For the journal hand-in, report your progress in scoring choosing different models, hyperparameters to search and how you might need to preprocess your data...and note, that the journal will not be accepted unless it contains information about Your results published on the Brightspace 'Search Quest II' page!
%% Cell type:code id: tags:
``` python
# TODO:(in code and text..)
assert False, "participate in the Search Quest---remember to publish your result(s) on Brightspace."
%% Cell type:markdown id: tags:
2018-03-01| CEF, initial.
2018-03-05| CEF, updated.
2018-03-06| CEF, updated and spell checked.
2018-03-06| CEF, major overhaul of functions.
2018-03-06| CEF, fixed problem with MNIST load and Keras.
2018-03-07| CEF, modified report functions and changed Qc+d.
2018-03-11| CEF, updated Qd.
2018-03-12| CEF, added grid and random search figs and added bullets to Qd.
2018-03-13| CEF, fixed SVC and gamma issue, and changed dataload to be in fetchmode (non-keras).
2019-10-15| CEF, updated for ITMAL E19
2019-10-19| CEF, minor text update.
2019-10-23| CEF, changed demo model i Qd) from MLPClassifier to SVC.
2020-03-14| CEF, updated to ITMAL F20.
2020-10-20| CEF, updated to ITMAL E20.
2020-10-27| CEF, type fixes and minor update.
2020-10-28| CEF, added extra journal hand-in specs for Search Quest II, Qd.
2020-10-30| CEF, added non-use of KNeighborsClassifier to Search Quest II, Qd.
2020-11-19| CEF, changed load_mode=2 (Keras) to load_mode=0 (auto) for MNIST loader.
2021-03-17| CEF, updated to ITMAL F21.
2021-10-31| CEF, updated to ITMAL E21.
2021-11-05| CEF, removed iid=True paramter from GridSearchCV(), not present in current version of Scikit-learn (0.24.1).
2022-03-31| CEF, updated to SWMAL F22.
%% Cell type:markdown id: tags:
# SWMAL Exercise
## Regulizers
### Resume of The Linear Regressor
For our data set $\mathbf{X}$ and target $\mathbf{y}$
\rem{SWMAL: CEF def and LaTeX commands, remember: no newlines in defs}
\newcommand\eq[2]{#1 &=& #2\\}
\newcommand\st[1]{_{\mbox{\scriptsize #1}}}
\newcommand\norm[1]{{\cal L}_{#1}}
\newcommand\obs[2]{#1_{\mbox{\scriptsize obs}}^{\left(#2\right)}}
\def\powtest{\pown{\mbox{\scriptsize test}}}
\def\powtrain{\pown{\mbox{\scriptsize train}}}
\bX =
x_1\pown{1} & x_2\pown{1} & \cdots & x_d\pown{1} \\
x_1\pown{2} & x_2\pown{2} & \cdots & x_d\pown{2}\\
\vdots & & & \vdots \\
x_1\pownn & x_2\pownn & \cdots & x_d\pownn\\
, ~~~~~~~~
\by =
y\pown{1} \\
y\pown{2} \\
\vdots \\
y\pown{n} \\
%, ~~~~~~~~
%\bx\powni =
% \ac{c}{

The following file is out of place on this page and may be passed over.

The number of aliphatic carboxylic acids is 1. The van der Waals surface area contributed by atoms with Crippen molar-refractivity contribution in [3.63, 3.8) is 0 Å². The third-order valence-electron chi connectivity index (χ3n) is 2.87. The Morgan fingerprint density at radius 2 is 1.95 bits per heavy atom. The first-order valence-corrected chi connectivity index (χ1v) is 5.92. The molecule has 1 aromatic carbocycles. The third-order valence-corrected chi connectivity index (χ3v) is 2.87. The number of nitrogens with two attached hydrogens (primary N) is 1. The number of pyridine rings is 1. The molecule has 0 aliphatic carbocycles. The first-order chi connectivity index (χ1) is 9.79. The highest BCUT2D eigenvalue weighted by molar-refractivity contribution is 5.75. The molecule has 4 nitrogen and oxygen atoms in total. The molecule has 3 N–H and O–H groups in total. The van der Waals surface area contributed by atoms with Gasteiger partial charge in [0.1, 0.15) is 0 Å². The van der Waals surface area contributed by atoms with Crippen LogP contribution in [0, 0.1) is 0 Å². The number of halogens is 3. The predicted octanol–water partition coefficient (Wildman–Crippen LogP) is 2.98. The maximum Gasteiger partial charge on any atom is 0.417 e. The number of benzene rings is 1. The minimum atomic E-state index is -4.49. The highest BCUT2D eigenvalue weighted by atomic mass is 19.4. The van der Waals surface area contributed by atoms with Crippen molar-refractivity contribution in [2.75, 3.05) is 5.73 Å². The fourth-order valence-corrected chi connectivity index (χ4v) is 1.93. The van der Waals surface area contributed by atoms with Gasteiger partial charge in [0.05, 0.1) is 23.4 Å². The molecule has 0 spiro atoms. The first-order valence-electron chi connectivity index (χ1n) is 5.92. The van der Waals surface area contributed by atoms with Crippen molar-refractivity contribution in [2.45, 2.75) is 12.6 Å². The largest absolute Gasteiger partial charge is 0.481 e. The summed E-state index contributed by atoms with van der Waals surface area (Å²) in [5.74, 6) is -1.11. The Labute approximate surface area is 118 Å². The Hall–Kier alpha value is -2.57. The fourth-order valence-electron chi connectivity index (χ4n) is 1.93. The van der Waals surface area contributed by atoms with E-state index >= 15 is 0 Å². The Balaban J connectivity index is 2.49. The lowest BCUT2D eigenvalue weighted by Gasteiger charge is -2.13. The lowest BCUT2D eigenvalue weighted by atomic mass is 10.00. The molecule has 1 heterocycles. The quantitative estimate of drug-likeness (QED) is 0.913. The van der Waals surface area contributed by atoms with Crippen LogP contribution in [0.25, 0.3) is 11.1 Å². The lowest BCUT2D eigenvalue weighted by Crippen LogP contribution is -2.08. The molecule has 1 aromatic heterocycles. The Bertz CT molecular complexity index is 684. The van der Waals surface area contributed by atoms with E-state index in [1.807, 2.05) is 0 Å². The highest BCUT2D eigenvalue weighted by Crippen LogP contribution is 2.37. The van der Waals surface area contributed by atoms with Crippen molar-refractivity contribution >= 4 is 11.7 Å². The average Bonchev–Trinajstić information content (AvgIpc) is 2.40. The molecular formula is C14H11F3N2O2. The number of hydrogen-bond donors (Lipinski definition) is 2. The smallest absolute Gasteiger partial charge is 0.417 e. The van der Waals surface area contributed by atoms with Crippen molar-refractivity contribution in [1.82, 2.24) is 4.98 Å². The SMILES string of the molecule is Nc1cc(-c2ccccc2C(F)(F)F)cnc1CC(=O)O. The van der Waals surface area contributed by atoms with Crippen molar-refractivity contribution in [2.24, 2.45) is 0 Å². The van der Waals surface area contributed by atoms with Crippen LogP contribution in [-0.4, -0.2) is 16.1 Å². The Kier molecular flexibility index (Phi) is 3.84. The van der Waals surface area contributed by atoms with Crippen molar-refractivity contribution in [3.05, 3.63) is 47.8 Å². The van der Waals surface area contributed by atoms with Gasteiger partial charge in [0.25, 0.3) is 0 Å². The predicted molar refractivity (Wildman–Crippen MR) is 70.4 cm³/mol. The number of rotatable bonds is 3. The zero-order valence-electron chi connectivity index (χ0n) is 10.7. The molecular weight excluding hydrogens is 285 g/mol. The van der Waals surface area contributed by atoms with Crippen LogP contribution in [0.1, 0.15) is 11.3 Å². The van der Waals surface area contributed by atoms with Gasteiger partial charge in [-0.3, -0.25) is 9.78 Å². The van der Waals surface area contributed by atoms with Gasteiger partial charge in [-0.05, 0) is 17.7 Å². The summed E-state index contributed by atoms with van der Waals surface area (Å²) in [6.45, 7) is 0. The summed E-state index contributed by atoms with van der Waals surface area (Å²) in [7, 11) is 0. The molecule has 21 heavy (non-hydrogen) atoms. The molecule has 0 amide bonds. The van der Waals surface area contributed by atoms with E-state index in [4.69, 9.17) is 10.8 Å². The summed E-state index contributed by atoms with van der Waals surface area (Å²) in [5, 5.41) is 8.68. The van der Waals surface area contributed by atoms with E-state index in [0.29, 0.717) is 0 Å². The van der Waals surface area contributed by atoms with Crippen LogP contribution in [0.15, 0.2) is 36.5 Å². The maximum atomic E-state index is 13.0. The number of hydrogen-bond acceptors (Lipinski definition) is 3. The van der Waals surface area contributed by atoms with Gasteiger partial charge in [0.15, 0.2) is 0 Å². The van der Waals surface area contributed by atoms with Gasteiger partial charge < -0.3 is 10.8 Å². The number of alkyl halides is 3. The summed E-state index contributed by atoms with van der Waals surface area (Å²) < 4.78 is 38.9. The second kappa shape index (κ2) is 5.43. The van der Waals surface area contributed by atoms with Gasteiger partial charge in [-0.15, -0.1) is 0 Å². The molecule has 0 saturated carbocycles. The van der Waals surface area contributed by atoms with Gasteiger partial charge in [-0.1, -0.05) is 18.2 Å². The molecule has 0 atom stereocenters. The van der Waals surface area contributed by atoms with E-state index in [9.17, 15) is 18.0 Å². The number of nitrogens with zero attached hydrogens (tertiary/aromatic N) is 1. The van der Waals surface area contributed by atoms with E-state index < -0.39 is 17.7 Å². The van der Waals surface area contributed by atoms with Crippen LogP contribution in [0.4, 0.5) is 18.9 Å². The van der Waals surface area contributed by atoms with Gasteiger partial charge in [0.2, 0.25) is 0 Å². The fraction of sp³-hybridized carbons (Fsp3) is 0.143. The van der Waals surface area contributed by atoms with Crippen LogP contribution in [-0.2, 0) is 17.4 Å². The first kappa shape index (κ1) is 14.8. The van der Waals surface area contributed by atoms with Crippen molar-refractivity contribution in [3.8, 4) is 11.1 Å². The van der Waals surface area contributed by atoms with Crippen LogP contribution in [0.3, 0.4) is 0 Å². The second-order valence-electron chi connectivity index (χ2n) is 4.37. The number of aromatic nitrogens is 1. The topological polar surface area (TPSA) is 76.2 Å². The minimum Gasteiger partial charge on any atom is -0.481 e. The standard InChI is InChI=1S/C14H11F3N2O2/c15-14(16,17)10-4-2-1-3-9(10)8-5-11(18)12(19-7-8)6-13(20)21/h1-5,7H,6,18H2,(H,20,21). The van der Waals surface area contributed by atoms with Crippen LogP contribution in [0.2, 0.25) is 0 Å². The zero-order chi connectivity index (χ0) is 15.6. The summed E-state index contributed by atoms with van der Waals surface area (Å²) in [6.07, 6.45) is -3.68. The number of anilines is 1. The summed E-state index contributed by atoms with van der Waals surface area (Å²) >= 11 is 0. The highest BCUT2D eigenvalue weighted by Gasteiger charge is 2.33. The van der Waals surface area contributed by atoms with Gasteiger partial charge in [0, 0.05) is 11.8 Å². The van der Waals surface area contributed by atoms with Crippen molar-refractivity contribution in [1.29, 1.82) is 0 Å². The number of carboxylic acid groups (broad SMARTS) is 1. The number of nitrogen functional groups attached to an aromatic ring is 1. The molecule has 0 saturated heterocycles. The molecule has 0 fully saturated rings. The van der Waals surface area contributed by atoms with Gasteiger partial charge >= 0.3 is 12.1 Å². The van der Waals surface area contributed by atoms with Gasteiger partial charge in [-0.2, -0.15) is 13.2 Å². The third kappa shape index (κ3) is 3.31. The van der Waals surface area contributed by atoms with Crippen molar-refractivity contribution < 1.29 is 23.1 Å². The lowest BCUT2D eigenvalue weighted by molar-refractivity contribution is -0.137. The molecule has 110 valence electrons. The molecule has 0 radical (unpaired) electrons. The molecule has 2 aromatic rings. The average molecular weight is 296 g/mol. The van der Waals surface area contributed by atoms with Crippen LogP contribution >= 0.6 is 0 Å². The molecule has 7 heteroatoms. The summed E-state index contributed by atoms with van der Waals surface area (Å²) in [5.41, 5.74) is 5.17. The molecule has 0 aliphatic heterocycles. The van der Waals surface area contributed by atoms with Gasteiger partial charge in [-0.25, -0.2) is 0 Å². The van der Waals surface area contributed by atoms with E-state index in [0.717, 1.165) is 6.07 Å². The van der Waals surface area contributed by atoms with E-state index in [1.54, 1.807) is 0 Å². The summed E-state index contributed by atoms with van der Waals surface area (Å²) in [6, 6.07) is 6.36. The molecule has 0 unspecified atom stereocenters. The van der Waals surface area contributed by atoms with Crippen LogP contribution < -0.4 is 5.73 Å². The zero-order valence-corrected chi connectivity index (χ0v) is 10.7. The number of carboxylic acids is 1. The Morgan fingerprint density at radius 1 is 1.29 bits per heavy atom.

% 1\\
% x_1\powni \\
% x_2\powni \\
% \vdots \\
% x_d\powni
% }
a __linear regressor__ model, with the $d$-dimensional (expressed here without the bias term, $w_0$) weight column vector,
\bw =
w_1 \\
w_2 \\
\vdots \\
w_d \\
was previously found to be of the form
y\powni\pred = \bw^\top \bx\powni
for a single data instance, or for the full data set in a compact matrix notation
\by\pred = \bX \bw
(and rememering to add the bias term $w_0$ on $\bw$ and correspondingly adding fixed '1'-column in the $\bX$ matrix, later.)
An accociated cost function could be the MSE
\mbox{MSE}(\bX,\by;\bw) &= \frac{1}{n} \sum_{i=1}^{n} L\powni \\
&= \frac{1}{n} \sum_{i=1}^{n} \left( \bw^\top\bx\powni - y\powni\pred \right)^2\\
&\propto ||\bX \bw - \by\pred||_2^2
here using the squared Euclidean norm, $\norm{2}^2$, via the $||\cdot||_2^2$ expressions. We used the MSE to express the total cost function, $J$, as
\mbox{MSE} \propto J = ||\bX \bw - \by\pred||_2^2
give or take a few constants, like $1/2$ or $1/n$.
### Adding Regularization to the Linear Regressor
Now the weights, $\bw$ (previously also known as $\btheta$), in this model are free to take on any value they like, and this can lead to both numerical problems and overfitting, if the algorithm decides to drive the weights to insane, humongous values, say $10^{200}$ or similar.
Also for some models, neural networks in particular, having weights outside the range -1 to 1 (or 0 to 1) may cause complete saturation of some of the internal non-linear components (the activation function).
Now, enters the ___regularization___ of the model: keep the weights at a sane level while doing the numerical gradient descent (GD) in the search space. This can quite simply be done by adding a ___penalty___ part, $\Omega$, to the $J$ function as
\tilde{J} &= J + \alpha \Omega(\bw)\\
&= \frac{1}{n} ||\bX \bw - \by||_2^2 + \alpha ||\bw||^2_2
So, the algorithm now has to find an optimal value (minimum of $J$) for both the usual MSE part and for the added penalty scaled with the $\alpha$ constant.
### Regularization and Optimization for Neural Networks (NNs)
The regularization method mentioned here is strictly for a linear regression model, but such a model constitutes a major part of the neurons (or perceptrons), used in neural networks.
### Qa The Penalty Factor
Now, lets examine what $||\bw||^2_2$ effectively mean? It is composed of our well-known $\norm{2}^2$ norm and can also be expressed as simple as
||\bw||^2_2 = \bw^\top\bw
Construct a penaltiy function that implements $\bw^\top\bw$, re-using any functions from `numpy` (implementation could be a tiny _one-liner_).
Take $w_0$ into account, this weight factor should NOT be included in the norm. Also checkup on `numpy`s `dot` implementation, if you have not done so already: it is a typical pythonic _combo_ function, doing both dot op's (inner product) and matrix multiplication (outer product) dependent on the shape of the input parameters.
Then run it on the three test vectors below, and explain when the penalty factor is low and when it is high.
%% Cell type:code id: tags:
``` python
# Qa..first define some numeric helper functions for the test-vectors..
import numpy as np
import collections
def isFloat(x):
# is there a python single/double float??
return isinstance(x, float) or isinstance(x, np.float32) or isinstance(x, np.float64)
# NOT defined on Windows?: or isinstance(x, np.float128)
# Checks that a 'float' is 'sane' (original from libitmal)
def CheckFloat(x, checkrange=False, xmin=1E-200, xmax=1E200, verbose=0):